We regret to announce the death of Fr Christy Burke C.S.Sp. He died on Saturday (23rd) in Nazareth House where, having moved from Kimmage, he resided since 2020. He was aged 83.
Born on 26th May 1937 to Mary-Ellen (née Fitzgerald) and Tom Burke of Kilmaley House, Kilmaley, Co. Clare. Christy attended Kilmaley N.S. and CBS Ennis. He entered Kilshane in 1955, at the age of 18, and was professed the following year. He then studied at UCD’s College of Science for 2 years, perfected in Rockwell College (1958-1959), and returned to Dublin where he finished his BSc (Maths and Physics) in 1960. He did 2 years of Philosophy in Kimmage, followed by 4 years of Theology studies in Fribourg and Rome. He would later do his doctorate on Libermann.
Ordained by Archbishop Marcel Lefebvre in Kimmage in 1965, one of 25 ordained that year. Fr Christy was appointed to Kenya and ministered in Mombasa and Nairobi. He served in secondary schools and seminaries; he was professor of Moral Theology for a decade in Nairobi’s St Thomas Aquinas Seminary. Honest with students, he was a sound and wise chaplain in the University of Nairobi where he also lectured in Philosophy. He did hospital chaplaincy and pastoral ministry, working for a time in a new mission in Mukuru slum (Nairobi), and was adviser to the Family Life Counselling Association. An innovative member of Kenya’s leadership team for 3 years, he helped pave the way – not least through the practice of well-minuted ‘occasional meetings’ – for the District to become the Foundation of Kenya.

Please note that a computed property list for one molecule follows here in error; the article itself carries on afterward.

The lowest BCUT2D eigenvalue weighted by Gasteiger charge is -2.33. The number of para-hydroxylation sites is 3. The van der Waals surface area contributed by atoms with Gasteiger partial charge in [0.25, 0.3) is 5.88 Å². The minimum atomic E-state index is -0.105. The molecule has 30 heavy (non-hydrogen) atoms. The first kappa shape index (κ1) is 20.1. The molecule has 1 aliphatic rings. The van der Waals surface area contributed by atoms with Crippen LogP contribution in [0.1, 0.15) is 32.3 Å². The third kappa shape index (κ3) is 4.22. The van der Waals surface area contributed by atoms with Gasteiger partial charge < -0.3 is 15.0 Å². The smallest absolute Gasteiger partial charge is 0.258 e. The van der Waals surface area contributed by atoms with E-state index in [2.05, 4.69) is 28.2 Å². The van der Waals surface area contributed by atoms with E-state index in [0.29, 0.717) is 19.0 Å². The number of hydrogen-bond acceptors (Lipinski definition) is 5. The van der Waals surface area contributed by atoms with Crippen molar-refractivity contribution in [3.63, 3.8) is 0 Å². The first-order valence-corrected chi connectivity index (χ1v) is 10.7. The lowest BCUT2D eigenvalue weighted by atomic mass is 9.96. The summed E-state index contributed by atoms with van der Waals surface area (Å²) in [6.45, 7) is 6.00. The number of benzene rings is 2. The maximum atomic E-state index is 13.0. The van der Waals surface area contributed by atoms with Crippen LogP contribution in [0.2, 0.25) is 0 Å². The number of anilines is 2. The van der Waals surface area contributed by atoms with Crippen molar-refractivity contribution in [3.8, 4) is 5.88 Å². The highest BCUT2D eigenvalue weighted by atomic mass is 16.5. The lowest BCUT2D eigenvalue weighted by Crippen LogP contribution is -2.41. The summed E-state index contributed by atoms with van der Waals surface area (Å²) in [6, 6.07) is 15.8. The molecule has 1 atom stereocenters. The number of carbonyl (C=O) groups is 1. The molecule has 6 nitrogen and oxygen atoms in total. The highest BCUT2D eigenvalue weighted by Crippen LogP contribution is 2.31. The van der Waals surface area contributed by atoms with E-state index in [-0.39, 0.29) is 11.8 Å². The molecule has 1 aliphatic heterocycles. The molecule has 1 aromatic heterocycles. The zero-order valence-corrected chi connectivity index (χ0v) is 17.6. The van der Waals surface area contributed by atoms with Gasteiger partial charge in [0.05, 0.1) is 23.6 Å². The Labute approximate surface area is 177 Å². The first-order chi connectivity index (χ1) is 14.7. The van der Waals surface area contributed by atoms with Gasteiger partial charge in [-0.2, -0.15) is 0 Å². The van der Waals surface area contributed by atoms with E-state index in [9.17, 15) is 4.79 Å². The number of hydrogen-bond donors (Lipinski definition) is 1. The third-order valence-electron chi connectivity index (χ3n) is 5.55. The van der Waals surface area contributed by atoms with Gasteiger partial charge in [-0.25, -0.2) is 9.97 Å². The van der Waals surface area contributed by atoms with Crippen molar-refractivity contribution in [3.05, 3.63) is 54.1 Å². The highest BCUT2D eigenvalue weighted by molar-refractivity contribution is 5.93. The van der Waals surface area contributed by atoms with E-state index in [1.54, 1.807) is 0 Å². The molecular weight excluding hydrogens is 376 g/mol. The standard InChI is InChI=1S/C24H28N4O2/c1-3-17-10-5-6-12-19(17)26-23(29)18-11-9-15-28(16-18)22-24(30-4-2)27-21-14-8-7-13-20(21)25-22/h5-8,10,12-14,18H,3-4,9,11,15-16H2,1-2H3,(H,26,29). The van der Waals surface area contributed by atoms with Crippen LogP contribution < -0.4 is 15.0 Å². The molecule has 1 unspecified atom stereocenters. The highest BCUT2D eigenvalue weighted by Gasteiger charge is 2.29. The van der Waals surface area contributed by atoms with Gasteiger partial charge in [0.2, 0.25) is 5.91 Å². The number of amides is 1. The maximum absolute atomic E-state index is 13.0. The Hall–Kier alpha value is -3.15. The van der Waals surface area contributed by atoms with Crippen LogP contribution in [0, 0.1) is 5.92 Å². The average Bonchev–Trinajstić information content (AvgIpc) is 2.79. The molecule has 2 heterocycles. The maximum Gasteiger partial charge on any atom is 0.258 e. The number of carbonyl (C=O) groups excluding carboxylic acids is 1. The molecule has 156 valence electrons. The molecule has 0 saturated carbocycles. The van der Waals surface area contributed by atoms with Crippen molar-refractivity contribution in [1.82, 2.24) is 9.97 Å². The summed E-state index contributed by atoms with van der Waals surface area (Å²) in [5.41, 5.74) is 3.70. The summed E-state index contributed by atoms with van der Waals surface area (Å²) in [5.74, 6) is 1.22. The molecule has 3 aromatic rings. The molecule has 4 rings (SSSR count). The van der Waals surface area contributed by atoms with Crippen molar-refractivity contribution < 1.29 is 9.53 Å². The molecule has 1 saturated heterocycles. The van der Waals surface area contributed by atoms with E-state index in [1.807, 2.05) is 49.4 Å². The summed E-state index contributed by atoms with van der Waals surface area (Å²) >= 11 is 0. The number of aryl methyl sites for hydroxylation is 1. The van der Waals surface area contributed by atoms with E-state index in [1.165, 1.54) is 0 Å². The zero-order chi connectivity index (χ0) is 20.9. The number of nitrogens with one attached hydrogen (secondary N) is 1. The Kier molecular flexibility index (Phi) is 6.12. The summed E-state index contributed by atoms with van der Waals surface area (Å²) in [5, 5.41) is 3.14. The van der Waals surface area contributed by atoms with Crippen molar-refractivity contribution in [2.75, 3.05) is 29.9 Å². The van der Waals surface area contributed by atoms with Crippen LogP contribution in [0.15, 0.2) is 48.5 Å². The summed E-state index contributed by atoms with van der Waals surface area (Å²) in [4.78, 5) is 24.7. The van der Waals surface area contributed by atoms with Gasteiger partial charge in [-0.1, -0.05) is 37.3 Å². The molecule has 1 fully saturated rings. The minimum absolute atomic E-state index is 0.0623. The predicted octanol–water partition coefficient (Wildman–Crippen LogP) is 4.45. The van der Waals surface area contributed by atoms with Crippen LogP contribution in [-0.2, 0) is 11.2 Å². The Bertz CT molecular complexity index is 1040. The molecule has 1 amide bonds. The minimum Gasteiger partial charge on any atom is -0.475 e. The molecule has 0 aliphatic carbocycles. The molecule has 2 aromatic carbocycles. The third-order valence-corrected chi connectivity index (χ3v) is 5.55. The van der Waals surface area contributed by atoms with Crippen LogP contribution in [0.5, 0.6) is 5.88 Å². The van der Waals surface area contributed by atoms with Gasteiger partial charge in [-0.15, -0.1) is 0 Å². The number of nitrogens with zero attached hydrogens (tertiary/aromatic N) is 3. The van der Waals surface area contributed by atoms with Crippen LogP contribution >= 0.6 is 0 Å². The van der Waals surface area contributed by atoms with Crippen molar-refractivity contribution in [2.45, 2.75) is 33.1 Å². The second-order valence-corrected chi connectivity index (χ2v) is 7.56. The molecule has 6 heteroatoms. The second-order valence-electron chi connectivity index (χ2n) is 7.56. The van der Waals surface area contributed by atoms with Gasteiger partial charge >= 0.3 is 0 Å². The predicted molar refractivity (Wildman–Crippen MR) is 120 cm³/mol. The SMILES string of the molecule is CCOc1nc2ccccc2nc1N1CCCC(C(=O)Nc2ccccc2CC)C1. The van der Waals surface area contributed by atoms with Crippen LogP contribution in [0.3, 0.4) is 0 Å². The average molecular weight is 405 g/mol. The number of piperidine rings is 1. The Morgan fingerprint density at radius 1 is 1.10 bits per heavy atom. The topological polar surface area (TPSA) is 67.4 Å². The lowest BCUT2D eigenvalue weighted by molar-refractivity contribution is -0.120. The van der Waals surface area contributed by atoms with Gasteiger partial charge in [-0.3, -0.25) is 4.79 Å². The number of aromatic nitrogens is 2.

Returning to Ireland, he served in Kimmage Parish (1991 – 1993) and taught in the Novitiate (Cypress Downs) and in Kimmage Mission Institute. He then spent a further 7 years in Kenya.
He began a period of just under a decade as Chaplain in the National Rehabilitation Hospital, Dún Laoghaire in 2000. A Libermann scholar, he gave reflections on the Spiritan founder; his 2010 book ‘’No Longer Slaves, The Mission of Francis Libermann’’ built on his doctoral thesis.
Fr Christy was reflective and polite encouraging and engaging with people while courageous and radical at the same time. Well-liked and a proud Clareman, he was always concerned for the underdog He bore the cross of his illness in recent years bravely and with grace.